Identity Cards and Identity Romanticism

I just posted Identity Cards and Identity Romanticism to SSRN. A slightly modified version will appear as a chapter in Ian Kerr's edited collection “Lessons from the Identity Trail: Anonymity, Privacy and Identity in a Networked Society” (New York: Oxford University Press, 2009).

Here's the abstract:

This book chapter for “Lessons from the Identity Trail: Anonymity, Privacy and Identity in a Networked Society” (New York: Oxford University Press, 2009) — a forthcoming comparative examination of approaches to the regulation of anonymity edited by Ian Kerr — discusses the sources of hostility to National ID Cards in common law countries. It traces that hostility in the United States to a romantic vision of free movement and in England to an equally romantic vision of the 'rights of Englishmen'.

Governments in the United Kingdom, United States, Australia, and other countries are responding to perceived security threats by introducing various forms of mandatory or nearly mandatory domestic civilian national identity documents. This chapter argues that these ID cards pose threats to privacy and freedom, especially in countries without strong data protection rules. The threats created by weak data protection in these new identification schemes differ significantly from previous threats, making the romantic vision a poor basis from which to critique (highly flawed) contemporary proposals.

Although the length limits for the book made me cut the paper in half from its original size, I enjoyed working on the project; there are some real issues here and I don't think I've gotten to the bottom of them yet.

ID cards remain one of my main scholarly interests at present, and I expect to write much more about them. I would blog more about it, but I haven't figured out how to blog about my works in progress without the blog time cutting into work time. I find if I blog about non-work stuff it feels like a break; it's my hobby, it's a conversation (or howling into the wind, as the case may be). If I blog about work stuff, I feel a greater need to be scholarly and precise, it takes a long time, and it ends up sucking energy from what I see as my main job.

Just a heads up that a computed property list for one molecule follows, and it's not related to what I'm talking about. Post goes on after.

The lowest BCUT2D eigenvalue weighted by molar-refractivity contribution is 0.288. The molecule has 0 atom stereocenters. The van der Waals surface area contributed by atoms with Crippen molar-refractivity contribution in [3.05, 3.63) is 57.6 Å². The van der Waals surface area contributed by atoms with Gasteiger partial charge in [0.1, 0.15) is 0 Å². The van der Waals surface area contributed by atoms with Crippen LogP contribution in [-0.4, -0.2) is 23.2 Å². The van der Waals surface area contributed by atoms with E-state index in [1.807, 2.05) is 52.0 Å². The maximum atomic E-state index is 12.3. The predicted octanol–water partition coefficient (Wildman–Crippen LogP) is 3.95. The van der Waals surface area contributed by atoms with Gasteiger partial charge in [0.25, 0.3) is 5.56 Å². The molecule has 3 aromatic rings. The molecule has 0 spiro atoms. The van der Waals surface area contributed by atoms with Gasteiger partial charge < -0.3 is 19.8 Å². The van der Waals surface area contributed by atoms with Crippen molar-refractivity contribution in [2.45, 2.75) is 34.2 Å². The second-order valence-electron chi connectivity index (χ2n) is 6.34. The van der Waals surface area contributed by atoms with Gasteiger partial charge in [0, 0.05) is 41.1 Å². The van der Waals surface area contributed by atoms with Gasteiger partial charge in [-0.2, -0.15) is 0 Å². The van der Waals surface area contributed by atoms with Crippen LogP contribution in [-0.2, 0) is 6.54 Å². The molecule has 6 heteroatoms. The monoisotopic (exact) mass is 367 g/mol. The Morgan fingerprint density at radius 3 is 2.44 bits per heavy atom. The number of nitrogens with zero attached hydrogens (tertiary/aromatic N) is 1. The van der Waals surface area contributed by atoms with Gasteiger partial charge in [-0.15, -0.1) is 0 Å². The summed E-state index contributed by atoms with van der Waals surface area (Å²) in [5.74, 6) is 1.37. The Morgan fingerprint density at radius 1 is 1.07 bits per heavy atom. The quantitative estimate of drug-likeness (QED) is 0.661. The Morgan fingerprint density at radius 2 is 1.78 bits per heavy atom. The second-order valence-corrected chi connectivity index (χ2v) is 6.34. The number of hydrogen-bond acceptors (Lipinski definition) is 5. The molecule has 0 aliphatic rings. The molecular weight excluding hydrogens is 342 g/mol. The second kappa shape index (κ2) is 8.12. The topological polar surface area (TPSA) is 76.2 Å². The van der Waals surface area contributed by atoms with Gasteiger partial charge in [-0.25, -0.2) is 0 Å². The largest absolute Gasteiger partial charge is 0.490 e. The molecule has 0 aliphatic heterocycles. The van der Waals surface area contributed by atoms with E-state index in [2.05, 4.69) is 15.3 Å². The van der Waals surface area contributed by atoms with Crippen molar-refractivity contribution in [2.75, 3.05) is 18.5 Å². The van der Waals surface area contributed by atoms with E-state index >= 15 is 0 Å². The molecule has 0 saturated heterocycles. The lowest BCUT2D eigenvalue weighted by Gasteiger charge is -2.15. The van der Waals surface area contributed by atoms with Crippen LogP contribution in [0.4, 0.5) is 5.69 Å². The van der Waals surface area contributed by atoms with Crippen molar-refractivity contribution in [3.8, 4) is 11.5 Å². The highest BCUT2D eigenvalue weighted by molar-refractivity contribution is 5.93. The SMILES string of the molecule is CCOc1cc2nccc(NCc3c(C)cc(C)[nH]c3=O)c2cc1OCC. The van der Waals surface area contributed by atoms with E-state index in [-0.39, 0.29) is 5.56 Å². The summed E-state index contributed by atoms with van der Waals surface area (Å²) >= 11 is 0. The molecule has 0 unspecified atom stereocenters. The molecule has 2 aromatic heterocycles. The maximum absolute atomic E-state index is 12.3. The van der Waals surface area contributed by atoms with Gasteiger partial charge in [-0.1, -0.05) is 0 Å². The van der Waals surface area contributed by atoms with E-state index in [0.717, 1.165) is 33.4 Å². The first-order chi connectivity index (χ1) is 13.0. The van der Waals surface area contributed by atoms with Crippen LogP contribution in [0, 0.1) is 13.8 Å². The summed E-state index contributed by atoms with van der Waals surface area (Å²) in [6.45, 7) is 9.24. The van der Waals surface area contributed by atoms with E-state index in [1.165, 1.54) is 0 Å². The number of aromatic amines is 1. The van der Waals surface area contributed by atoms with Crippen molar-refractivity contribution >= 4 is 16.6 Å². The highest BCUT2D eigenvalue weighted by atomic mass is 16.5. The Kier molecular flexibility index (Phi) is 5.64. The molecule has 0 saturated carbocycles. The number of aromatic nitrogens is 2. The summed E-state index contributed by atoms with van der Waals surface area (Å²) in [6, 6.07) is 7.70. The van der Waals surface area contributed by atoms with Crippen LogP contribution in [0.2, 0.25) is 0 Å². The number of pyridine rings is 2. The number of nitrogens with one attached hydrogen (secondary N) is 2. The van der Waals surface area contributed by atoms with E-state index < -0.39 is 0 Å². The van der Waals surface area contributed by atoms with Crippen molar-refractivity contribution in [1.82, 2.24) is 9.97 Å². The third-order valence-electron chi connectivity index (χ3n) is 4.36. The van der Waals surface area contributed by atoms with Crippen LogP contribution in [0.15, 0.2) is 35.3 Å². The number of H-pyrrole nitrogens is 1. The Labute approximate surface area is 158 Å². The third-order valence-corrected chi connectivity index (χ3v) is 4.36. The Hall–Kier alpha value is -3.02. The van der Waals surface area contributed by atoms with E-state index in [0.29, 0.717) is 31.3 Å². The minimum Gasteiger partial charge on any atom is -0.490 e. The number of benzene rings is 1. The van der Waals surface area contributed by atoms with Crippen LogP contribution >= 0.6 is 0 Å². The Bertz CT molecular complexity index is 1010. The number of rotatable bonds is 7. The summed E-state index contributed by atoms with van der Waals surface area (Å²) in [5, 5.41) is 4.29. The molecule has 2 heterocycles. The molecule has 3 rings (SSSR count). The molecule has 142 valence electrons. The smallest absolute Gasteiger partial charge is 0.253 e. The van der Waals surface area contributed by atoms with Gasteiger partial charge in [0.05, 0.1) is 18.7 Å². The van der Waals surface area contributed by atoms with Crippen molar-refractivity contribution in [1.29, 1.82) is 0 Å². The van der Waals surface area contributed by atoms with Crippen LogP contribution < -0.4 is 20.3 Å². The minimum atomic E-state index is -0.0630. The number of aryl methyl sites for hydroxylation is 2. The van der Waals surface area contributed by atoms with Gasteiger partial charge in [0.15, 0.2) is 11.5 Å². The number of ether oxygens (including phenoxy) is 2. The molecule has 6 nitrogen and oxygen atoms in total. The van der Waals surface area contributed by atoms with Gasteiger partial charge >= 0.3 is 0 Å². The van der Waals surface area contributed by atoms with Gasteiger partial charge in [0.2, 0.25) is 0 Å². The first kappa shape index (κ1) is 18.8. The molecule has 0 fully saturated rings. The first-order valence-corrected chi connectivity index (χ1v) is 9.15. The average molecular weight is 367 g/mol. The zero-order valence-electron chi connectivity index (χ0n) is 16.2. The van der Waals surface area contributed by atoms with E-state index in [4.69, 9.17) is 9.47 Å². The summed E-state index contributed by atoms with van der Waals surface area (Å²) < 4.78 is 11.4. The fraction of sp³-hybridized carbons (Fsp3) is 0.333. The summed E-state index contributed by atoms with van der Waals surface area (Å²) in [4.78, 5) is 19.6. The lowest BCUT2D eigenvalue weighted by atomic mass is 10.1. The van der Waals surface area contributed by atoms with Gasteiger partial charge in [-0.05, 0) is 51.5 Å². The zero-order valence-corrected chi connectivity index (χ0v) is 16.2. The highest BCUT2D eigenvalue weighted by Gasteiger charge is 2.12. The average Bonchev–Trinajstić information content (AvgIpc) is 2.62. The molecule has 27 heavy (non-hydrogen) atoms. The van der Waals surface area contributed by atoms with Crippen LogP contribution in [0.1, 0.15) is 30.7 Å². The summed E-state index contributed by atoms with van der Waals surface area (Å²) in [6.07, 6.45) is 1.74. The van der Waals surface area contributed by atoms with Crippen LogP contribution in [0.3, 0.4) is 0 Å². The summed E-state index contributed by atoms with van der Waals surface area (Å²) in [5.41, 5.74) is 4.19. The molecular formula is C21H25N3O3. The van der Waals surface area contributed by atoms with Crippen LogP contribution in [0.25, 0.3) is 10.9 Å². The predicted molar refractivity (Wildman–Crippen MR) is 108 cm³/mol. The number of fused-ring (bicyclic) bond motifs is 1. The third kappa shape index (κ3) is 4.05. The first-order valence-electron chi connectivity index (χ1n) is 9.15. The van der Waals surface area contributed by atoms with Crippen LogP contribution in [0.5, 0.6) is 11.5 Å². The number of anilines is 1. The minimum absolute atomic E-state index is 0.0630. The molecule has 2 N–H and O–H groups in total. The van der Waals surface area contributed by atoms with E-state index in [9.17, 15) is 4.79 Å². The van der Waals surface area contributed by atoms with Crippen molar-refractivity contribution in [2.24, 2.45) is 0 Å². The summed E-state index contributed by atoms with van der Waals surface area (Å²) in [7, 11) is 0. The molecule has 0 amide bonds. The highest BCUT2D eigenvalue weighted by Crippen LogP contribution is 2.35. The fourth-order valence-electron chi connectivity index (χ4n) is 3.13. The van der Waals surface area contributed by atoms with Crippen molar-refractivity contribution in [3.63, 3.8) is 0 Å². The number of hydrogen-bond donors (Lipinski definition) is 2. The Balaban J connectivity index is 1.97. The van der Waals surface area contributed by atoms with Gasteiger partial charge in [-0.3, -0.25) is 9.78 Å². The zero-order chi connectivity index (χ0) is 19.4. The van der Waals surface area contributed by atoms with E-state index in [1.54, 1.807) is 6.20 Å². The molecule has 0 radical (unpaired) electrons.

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5 Responses to Identity Cards and Identity Romanticism

  1. Couldn’t see a way to download the chapter … but I’m wondering if you’ve given any consideration to the increasing difficulty of getting ID if you don’t have one? I spend many, many hours helping homeless people get IDs. With the stricter requirements (Florida law changed 10.1.08), getting ID is becoming impossible for some people.

  2. michael says:

    I’ve written to SSRN to find out why the paper isn’t there (I uploaded it, but they don’t seem to have noticed).

    As to your substantive question, I don’t discuss that in this paper — but I recognize it’s a very serious issue, and intend to write about it in the future. I would love to talk to you more about this, if you are willing.

  3. I would love to tell you some of my stories from the front lines, and also my efforts to navigate the various laws to obtain IDs for people who just don’t have them. You can see my e-mail even though it doesn’t display, right?

  4. Michael W. says:

    FYI, PBS recently did a mini-series called “The Last Enemy” about a just-slightly-futuristic surveillance society. In it, everyone is required to have a national ID card, video surveillance is everywhere, and electronic implantable chips are being introduced. Politics meets paranoia.

  5. David Blanco says:

    I’m part of the team behind Tractis [1] and the author of one of the sources [2] you cite in your paper.

    Yours is one of the few voices from the US that I have found to give a serious rational thought to the ID cards issue instead of an emotional one. We, at Tractis, are far from being in love with ID/eID cards. In fact, our vision is to provide multiple authentication methods and let the user choose. However, that doesn’t mean that ID/eID cards are not an ever growing reality that should be considered. I find surprising that almost nobody in common-law countries seems interested about the massive deployment of eID cards worldwide phenomenon (not only in Europe) and its implications for anonimity, privacy and ecommerce on the internet.

    If you need more information about the current status of deployment of national ID cards [3], whether electronic or not, feel free to contact me [4]. I would be happy to talk to you.


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